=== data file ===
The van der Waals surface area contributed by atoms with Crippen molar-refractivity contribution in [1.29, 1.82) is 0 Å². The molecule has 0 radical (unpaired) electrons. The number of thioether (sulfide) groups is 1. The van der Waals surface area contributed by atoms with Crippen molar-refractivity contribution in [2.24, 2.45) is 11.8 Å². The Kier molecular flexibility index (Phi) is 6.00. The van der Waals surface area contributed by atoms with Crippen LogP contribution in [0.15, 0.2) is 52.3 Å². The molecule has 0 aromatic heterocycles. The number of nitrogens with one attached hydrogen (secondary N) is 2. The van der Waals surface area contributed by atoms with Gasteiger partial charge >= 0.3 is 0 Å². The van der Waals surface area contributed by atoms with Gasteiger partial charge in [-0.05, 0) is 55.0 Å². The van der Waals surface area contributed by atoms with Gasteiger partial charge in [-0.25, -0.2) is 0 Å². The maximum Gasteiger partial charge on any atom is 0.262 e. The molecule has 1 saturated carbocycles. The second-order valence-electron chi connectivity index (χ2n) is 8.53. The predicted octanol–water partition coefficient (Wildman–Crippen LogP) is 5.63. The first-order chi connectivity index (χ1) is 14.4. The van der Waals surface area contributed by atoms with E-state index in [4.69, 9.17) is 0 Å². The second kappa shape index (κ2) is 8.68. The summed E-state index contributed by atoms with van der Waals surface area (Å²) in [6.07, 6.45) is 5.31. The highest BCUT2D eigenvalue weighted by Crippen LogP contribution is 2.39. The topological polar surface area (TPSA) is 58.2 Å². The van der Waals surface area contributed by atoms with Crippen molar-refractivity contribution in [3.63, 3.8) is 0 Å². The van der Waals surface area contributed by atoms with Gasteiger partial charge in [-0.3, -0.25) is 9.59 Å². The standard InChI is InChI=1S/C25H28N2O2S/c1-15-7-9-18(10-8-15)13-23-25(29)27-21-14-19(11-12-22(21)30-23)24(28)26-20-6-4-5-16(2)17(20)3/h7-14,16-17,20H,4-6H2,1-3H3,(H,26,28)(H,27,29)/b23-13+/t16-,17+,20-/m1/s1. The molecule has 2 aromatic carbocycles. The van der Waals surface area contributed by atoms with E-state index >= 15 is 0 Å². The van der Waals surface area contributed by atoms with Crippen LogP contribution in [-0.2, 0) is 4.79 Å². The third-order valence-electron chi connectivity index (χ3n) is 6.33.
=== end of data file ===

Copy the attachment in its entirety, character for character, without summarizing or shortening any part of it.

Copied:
The van der Waals surface area contributed by atoms with Crippen molar-refractivity contribution in [1.29, 1.82) is 0 Å². The molecule has 0 radical (unpaired) electrons. The number of thioether (sulfide) groups is 1. The van der Waals surface area contributed by atoms with Crippen molar-refractivity contribution in [2.24, 2.45) is 11.8 Å². The Kier molecular flexibility index (Phi) is 6.00. The van der Waals surface area contributed by atoms with Crippen LogP contribution in [0.15, 0.2) is 52.3 Å². The molecule has 0 aromatic heterocycles. The number of nitrogens with one attached hydrogen (secondary N) is 2. The van der Waals surface area contributed by atoms with Gasteiger partial charge >= 0.3 is 0 Å². The van der Waals surface area contributed by atoms with Gasteiger partial charge in [-0.05, 0) is 55.0 Å². The van der Waals surface area contributed by atoms with Gasteiger partial charge in [-0.25, -0.2) is 0 Å². The maximum Gasteiger partial charge on any atom is 0.262 e. The molecule has 1 saturated carbocycles. The second-order valence-electron chi connectivity index (χ2n) is 8.53. The predicted octanol–water partition coefficient (Wildman–Crippen LogP) is 5.63. The first-order chi connectivity index (χ1) is 14.4. The van der Waals surface area contributed by atoms with E-state index in [4.69, 9.17) is 0 Å². The second kappa shape index (κ2) is 8.68. The summed E-state index contributed by atoms with van der Waals surface area (Å²) in [6.07, 6.45) is 5.31. The highest BCUT2D eigenvalue weighted by Crippen LogP contribution is 2.39. The topological polar surface area (TPSA) is 58.2 Å². The van der Waals surface area contributed by atoms with Crippen molar-refractivity contribution in [3.63, 3.8) is 0 Å². The van der Waals surface area contributed by atoms with Gasteiger partial charge in [-0.3, -0.25) is 9.59 Å². The standard InChI is InChI=1S/C25H28N2O2S/c1-15-7-9-18(10-8-15)13-23-25(29)27-21-14-19(11-12-22(21)30-23)24(28)26-20-6-4-5-16(2)17(20)3/h7-14,16-17,20H,4-6H2,1-3H3,(H,26,28)(H,27,29)/b23-13+/t16-,17+,20-/m1/s1. The molecule has 2 aromatic carbocycles. The van der Waals surface area contributed by atoms with E-state index >= 15 is 0 Å². The van der Waals surface area contributed by atoms with Crippen LogP contribution in [-0.2, 0) is 4.79 Å². The third-order valence-electron chi connectivity index (χ3n) is 6.33.